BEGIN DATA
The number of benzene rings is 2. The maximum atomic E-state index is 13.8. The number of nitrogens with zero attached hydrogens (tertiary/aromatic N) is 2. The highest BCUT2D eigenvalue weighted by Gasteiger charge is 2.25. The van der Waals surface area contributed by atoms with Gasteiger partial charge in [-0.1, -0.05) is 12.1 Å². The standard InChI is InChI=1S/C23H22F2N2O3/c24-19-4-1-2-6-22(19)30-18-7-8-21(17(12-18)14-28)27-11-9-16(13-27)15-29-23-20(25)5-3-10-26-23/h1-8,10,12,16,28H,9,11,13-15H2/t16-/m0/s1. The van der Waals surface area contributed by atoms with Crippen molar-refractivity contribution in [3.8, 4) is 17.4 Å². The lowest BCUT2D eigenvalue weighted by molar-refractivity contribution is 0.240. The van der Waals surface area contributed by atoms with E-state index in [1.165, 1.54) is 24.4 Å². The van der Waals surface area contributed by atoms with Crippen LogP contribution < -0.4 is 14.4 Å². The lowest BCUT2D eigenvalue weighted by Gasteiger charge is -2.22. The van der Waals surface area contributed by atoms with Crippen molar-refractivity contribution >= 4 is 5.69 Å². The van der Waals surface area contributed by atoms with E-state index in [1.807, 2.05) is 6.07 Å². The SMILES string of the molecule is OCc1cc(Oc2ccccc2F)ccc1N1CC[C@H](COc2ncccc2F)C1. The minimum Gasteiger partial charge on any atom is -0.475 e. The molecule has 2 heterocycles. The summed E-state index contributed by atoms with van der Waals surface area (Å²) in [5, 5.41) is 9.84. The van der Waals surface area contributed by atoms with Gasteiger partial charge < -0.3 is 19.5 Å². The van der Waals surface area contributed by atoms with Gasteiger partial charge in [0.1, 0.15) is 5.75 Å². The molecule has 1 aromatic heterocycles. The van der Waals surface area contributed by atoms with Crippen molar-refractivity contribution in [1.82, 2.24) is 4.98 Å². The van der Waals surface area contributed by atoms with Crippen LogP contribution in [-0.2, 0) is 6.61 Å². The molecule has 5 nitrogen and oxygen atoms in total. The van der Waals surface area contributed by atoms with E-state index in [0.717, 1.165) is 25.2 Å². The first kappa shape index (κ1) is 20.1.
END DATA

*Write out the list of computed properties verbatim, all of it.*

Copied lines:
The number of benzene rings is 2. The maximum atomic E-state index is 13.8. The number of nitrogens with zero attached hydrogens (tertiary/aromatic N) is 2. The highest BCUT2D eigenvalue weighted by Gasteiger charge is 2.25. The van der Waals surface area contributed by atoms with Gasteiger partial charge in [-0.1, -0.05) is 12.1 Å². The standard InChI is InChI=1S/C23H22F2N2O3/c24-19-4-1-2-6-22(19)30-18-7-8-21(17(12-18)14-28)27-11-9-16(13-27)15-29-23-20(25)5-3-10-26-23/h1-8,10,12,16,28H,9,11,13-15H2/t16-/m0/s1. The van der Waals surface area contributed by atoms with Crippen molar-refractivity contribution in [3.8, 4) is 17.4 Å². The lowest BCUT2D eigenvalue weighted by molar-refractivity contribution is 0.240. The van der Waals surface area contributed by atoms with E-state index in [1.165, 1.54) is 24.4 Å². The van der Waals surface area contributed by atoms with Crippen LogP contribution < -0.4 is 14.4 Å². The lowest BCUT2D eigenvalue weighted by Gasteiger charge is -2.22. The van der Waals surface area contributed by atoms with Crippen molar-refractivity contribution >= 4 is 5.69 Å². The van der Waals surface area contributed by atoms with E-state index in [1.807, 2.05) is 6.07 Å². The SMILES string of the molecule is OCc1cc(Oc2ccccc2F)ccc1N1CC[C@H](COc2ncccc2F)C1. The minimum Gasteiger partial charge on any atom is -0.475 e. The molecule has 2 heterocycles. The summed E-state index contributed by atoms with van der Waals surface area (Å²) in [5, 5.41) is 9.84. The van der Waals surface area contributed by atoms with Gasteiger partial charge < -0.3 is 19.5 Å². The van der Waals surface area contributed by atoms with Gasteiger partial charge in [0.1, 0.15) is 5.75 Å². The molecule has 1 aromatic heterocycles. The van der Waals surface area contributed by atoms with Crippen molar-refractivity contribution in [1.82, 2.24) is 4.98 Å². The van der Waals surface area contributed by atoms with Crippen LogP contribution in [-0.2, 0) is 6.61 Å². The molecule has 5 nitrogen and oxygen atoms in total. The van der Waals surface area contributed by atoms with E-state index in [0.717, 1.165) is 25.2 Å². The first kappa shape index (κ1) is 20.1.